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Pierre Dersin
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AI improves Railway Maintenance and Operations

Published: 29 June 2021

Pierre Dersin, who represents Alstom Digital & Integrated Systems, is a member of the board of AI Factory Railways, AIFR, at Luleå University of Technology.
“With digitalization, physical operations on hardware are, as much as possible, replaced with virtual operations relying on software.Therefore software is becoming increasingly crucial, which is why the AIFR initiative is very opportune”, he says.

The railway industry wants to minimize risks related to punctuality and availability. To achieve that goal, real-time management of maintenance and operations is key, and so are off-line simulations; in that context , trust in software and data is of paramount importance, according to him.

Pierre Dersin, who is also an adjunct professor in the Division of Operation and Maintenance Engineering at Luleå University of Technology, believes that digitalization is an important enabler in order to be able to simulate how different parts of the system interact with each other and how they are used.
“Objectives include predicting what can cause delays in the railway traffic. We can also analyze the need for maintenance before service-affecting failures occur, and organize maintenance scheduling accordingly ”, he says.  

Predictive maintenance

Under this new philosophy, traditional time-based or mileage-based preventive maintenance gives way to condition-based, predictive maintenance, and rigid maintenance plans will be replaced with dynamic maintenance planning.
Alstom is a major player in the railway industry and sustainable mobility worldwide, in particular in Europe, in rolling stock, signaling, infrastructure, turnkey systems and services. When the company acquired Bombardier Transportation last January, Sweden became even more interesting for Alstom.
“ The AIFR project is well suited for us. Right now, the work is underway to share data among the participating stakeholders, including train operating companies, asset owners ,infrastructure managers, and original equipment manufacturers, and to feed the AI algorithms that transform such data into useful, actionable information.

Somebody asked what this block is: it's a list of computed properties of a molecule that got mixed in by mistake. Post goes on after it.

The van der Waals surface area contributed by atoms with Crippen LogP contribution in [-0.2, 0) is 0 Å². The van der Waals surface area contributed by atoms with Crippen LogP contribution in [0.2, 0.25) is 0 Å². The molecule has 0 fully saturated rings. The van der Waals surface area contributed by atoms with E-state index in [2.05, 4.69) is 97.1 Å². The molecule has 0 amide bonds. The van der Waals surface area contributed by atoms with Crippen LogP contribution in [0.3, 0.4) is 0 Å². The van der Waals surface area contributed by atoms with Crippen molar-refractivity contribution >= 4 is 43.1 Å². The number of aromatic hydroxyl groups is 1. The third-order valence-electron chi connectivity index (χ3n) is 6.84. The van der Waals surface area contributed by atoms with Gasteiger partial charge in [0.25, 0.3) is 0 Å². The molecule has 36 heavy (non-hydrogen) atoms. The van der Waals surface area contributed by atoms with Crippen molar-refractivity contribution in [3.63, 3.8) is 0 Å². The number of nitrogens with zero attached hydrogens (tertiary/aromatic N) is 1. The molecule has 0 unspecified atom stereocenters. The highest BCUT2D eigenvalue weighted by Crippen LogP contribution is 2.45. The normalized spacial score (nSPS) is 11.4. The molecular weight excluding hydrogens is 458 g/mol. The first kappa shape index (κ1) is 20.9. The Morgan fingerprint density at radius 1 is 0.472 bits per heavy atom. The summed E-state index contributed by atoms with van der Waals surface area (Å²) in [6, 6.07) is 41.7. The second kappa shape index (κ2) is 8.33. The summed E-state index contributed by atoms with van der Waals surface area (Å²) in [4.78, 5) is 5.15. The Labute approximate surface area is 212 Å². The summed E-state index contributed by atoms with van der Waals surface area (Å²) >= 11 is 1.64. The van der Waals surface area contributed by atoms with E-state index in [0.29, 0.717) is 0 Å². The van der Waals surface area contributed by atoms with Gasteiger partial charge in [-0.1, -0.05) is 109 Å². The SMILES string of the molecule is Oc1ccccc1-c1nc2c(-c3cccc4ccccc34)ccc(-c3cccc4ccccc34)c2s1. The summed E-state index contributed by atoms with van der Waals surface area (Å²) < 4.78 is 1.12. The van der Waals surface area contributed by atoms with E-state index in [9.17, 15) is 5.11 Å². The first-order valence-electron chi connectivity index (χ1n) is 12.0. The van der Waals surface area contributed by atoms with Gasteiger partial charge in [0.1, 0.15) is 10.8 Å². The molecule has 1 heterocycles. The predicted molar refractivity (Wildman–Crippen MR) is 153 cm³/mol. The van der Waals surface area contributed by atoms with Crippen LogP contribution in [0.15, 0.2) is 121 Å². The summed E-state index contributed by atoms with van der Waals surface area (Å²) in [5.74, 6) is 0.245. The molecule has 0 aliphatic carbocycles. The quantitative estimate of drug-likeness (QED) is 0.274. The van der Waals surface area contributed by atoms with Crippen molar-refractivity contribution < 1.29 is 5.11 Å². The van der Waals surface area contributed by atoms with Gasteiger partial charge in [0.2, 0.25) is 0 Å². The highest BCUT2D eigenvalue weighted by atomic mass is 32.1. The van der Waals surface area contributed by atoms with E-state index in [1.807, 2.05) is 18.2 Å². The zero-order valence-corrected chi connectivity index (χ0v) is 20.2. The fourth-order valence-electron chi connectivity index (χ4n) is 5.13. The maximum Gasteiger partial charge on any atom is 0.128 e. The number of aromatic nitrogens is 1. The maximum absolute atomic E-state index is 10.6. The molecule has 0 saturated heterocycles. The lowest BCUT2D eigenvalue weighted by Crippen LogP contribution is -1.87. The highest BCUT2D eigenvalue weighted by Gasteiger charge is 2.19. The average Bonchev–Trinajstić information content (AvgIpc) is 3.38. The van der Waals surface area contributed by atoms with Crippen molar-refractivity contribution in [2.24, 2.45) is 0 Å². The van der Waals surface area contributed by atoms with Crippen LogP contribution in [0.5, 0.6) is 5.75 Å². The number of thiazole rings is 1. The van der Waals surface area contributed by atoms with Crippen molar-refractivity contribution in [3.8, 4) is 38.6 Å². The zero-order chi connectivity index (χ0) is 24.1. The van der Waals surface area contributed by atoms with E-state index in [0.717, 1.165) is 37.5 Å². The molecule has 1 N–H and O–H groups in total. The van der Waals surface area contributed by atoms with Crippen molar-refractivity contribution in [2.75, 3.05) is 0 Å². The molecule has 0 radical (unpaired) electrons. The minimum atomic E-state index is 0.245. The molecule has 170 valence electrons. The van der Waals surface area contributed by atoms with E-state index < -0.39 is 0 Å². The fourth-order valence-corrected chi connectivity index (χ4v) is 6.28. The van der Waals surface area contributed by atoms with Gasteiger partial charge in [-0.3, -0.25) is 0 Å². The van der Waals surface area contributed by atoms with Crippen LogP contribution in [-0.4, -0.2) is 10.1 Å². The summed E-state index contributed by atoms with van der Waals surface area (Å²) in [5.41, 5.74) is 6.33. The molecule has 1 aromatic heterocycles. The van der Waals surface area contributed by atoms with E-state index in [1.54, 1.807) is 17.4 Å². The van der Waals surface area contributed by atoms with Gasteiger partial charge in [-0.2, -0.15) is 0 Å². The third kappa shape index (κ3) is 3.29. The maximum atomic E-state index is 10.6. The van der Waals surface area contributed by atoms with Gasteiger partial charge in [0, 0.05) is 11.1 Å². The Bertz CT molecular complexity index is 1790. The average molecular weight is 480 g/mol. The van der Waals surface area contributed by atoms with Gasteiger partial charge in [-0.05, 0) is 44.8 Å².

The various stakeholders need each other, but at the same time it is understandable that they are careful about sharing data. Within AIFR, this aspect of data ownership is governed by legal agreements. Cybersecurity aspects must be dealt with as well.
There are business models in other industries that may be sources of inspiration”.

Transfer knowledge

It should  be possible to extract value from the information that is useful to each participating entity  without making confidential raw data available, according to Pierre Dersin.
An important consideration, Pierre Dersin adds, is that usually one tends to look at one  individual asset, such as a train, or a train door, or a point machine, while the real challenge is to manage the maintenance of an entire fleet of trains or point machines. Different assets may perform similar functions, but with variations in context.
“They do not quite have the same mission profile. For instance, a train may travel along a more difficult route than another; or a point machine may perform far more maneuvers than another or may be subject to a heavier traffic flow. The question then arises, if we have learned about one of these machines then how do we transfer the knowledge to the other ones? ”
Advanced AI methods, such as domain-adaptive transfer learning, deal with those questions. That subject is addressed in one of the use cases of AIFR.

An innovative project

Another key issue is cybersecurity and data integrity. When data is contributed to  the system, or shared with other stakeholders , it is important that it should not  be possible to  alter such data  without the proper authorization. Another AIFR use case addresses the feasibility of using block chain as a data-securing mechanism.
“There are other use cases being investigated as part of AIFR; such as using  revenue-service trains to observe and monitor the condition of the tracks to detect  early damage and deterioration trends  before they result in safety or operational hazards. The question then is exactly what physical variables we should monitor, how the data should be processed and how optimal maintenance decisions  could be made on that basis.
Pierre Dersin thinks that the AIFR project is interesting and innovative for Alstom, as it complements the latter’s R&D.
“It has given new perspectives on our ongoing projects. This is something we can benefit from. I look forward to being able to share such a good academic work with the industry”, says he.

 

Pierre Dersin

Pierre Dersin, Adjunct Professor

Organisation: Operation and Maintenance, Operation, Maintenance and Acoustics, Department of Civil, Environmental and Natural Resources Engineering

Executive director

Ramin Karim

Ramin Karim, Professor

Phone: +46 (0)920 492344
Organisation: Operation and Maintenance, Operation, Maintenance and Acoustics, Department of Civil, Environmental and Natural Resources Engineering

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